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ryandejonghe

Ryan DeJonghe - The Avid Reader

I didn't always read, but that changed in June of 2013. I dropped the unnecessary stuff and picked up the awesome stuff--like reading! I started posting my reviews on Amazon and within a few months rose to the top 0.1% of reviewers. My reviews then went to Goodreads, and now my blog (http://ryandejonghe.wordpress.com) and Twitter (@Ryan_Reads). If you are reading this, why not leave a comment or send me a note? I love talking to other folks about books and my reviews. Publishers and authors, feel free to drop me a note if you want me to review your book. I usually stick to mainstream publishing, but I'll consider anything. If I review your book, I’ll give you a fair and thorough review and let you know when the review goes live. You can reach me at dejonghes@gmail.com. Happy Reading!
The Paris Lawyer has the potential to be an amazing book—and probably is, in French. All the elements are in place: a smart female lawyer, a family secret, and an emotionally charged legal case. What happens though is some of the bite is taken off of the meaning. The translation is well done, but while the translation is perfect (kudos to the translator), the story’s flare fails to spark.

There are small translation nuances, such as word meanings and commonplace sentence structuring, but those aren’t deal breakers. What hinders the pacing is narrative technique and character perspectives. One minute the writing is terse and the next is beautiful French-esque descriptions and back again. For instance, the author describes beautiful weather and scenery and then suddenly a body appears. Or we may read one line about a person’s attitude, followed by an entire paragraph describing their attire. However, the largest hindrance to absorbing this novel is the difficulty determining the time of the narrative; it flips from present to past, but it’s sometimes hard to differentiate when that happens.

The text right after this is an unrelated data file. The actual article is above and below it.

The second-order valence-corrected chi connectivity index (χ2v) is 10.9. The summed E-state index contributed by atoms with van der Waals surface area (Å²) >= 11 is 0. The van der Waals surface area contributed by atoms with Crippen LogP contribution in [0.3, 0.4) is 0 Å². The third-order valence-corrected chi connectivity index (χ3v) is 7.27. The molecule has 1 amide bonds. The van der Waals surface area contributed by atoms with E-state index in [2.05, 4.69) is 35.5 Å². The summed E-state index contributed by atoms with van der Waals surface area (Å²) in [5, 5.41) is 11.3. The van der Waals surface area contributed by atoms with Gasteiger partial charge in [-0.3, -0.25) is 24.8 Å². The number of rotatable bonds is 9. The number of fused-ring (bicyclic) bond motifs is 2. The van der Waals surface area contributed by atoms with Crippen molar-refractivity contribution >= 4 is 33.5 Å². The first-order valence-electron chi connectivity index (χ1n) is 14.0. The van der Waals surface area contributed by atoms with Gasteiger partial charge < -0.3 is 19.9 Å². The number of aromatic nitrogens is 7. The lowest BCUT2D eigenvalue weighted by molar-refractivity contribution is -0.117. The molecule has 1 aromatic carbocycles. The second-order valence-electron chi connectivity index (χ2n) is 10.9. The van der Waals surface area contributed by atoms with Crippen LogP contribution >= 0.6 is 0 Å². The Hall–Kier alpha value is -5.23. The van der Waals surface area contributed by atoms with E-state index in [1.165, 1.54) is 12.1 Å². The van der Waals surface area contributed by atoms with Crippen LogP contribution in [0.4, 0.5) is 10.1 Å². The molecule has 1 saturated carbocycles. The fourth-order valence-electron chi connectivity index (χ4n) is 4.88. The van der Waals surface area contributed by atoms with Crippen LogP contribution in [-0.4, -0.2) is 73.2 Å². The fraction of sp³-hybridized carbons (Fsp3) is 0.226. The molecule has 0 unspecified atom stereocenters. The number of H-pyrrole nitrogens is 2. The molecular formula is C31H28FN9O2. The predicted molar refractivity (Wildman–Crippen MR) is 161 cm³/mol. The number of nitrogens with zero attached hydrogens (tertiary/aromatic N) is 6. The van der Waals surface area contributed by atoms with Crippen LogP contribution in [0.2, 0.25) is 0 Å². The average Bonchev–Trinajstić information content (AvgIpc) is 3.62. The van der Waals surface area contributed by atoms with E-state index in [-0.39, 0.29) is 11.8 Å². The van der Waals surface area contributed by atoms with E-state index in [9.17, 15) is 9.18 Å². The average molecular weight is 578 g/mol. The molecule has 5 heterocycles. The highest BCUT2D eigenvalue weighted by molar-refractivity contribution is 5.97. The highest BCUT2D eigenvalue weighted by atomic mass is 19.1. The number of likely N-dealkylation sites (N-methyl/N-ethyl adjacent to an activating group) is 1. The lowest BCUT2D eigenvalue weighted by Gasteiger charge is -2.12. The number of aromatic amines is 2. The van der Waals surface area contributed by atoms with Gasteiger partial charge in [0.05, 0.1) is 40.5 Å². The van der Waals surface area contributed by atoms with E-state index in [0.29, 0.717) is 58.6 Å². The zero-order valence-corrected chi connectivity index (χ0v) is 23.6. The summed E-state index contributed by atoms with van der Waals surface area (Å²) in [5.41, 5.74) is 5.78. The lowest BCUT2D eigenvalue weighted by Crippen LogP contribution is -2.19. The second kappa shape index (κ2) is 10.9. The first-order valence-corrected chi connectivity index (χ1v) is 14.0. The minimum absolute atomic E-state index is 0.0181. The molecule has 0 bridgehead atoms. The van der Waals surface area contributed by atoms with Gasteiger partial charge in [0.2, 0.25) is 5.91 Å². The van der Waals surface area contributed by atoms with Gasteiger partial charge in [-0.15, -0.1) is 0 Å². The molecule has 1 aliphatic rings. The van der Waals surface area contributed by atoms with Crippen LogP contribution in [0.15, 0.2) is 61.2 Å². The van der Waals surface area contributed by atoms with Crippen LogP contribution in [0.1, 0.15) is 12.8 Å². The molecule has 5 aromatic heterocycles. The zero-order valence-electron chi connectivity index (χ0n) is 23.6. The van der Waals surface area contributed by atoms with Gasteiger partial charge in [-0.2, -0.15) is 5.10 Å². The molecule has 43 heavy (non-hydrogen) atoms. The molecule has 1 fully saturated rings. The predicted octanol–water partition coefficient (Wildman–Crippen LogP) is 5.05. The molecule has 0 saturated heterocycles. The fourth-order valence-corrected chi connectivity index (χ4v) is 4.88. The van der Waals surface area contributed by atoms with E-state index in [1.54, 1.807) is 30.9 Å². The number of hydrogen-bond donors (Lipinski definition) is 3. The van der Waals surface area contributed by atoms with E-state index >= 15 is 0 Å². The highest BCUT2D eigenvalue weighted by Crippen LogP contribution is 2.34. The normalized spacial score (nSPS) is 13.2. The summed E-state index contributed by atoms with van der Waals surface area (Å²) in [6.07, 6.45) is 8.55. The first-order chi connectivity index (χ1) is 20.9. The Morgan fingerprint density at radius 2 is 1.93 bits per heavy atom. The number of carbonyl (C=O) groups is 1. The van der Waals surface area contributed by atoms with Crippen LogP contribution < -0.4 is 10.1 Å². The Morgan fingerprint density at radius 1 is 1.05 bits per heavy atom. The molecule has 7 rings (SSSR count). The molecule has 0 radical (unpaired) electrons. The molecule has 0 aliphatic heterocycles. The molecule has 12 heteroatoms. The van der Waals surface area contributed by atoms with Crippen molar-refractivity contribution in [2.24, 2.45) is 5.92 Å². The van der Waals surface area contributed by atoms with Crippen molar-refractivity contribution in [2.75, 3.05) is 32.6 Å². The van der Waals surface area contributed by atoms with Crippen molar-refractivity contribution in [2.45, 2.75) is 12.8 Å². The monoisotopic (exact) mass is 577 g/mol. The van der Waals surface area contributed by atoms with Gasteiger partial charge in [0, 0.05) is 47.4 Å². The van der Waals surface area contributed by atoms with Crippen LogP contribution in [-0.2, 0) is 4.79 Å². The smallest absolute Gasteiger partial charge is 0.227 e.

Now for the good stuff, which there plenty of. This novel was presented to me as being similar to Gone Girl. DO NOT go in with those assumptions. This is a mystery, there are flashbacks, and there is a twist, but it’s not Gone Girl set in France. I believe those similarities were drawn because both authors sat on a panel together at a conference, but you’ll have a tough time with the story if you are expecting Gone Girl. This novel stands up on its own merit—and very well, at that.

Thankfully this is not a legal thriller. The trial serves as a prop in the background as we are witness to the protagonist digging up her past as she wrestles against small- town preconceived assumptions. And I really like the backdrop: an African lady brought to trial for her husband’s murder. But it’s not all about the town’s assumption, but that of Catherine, our protagonist.

For my own rating, I would probably give this three stars, just because of the affect the pacing had on me. However, I can see the bones of a strong story here and that causes me to give it a higher rating of four stars. This could have been written by an American author and been a New York Times best seller. Easily. Take the story with my earlier given considerations and you’ll have a great time.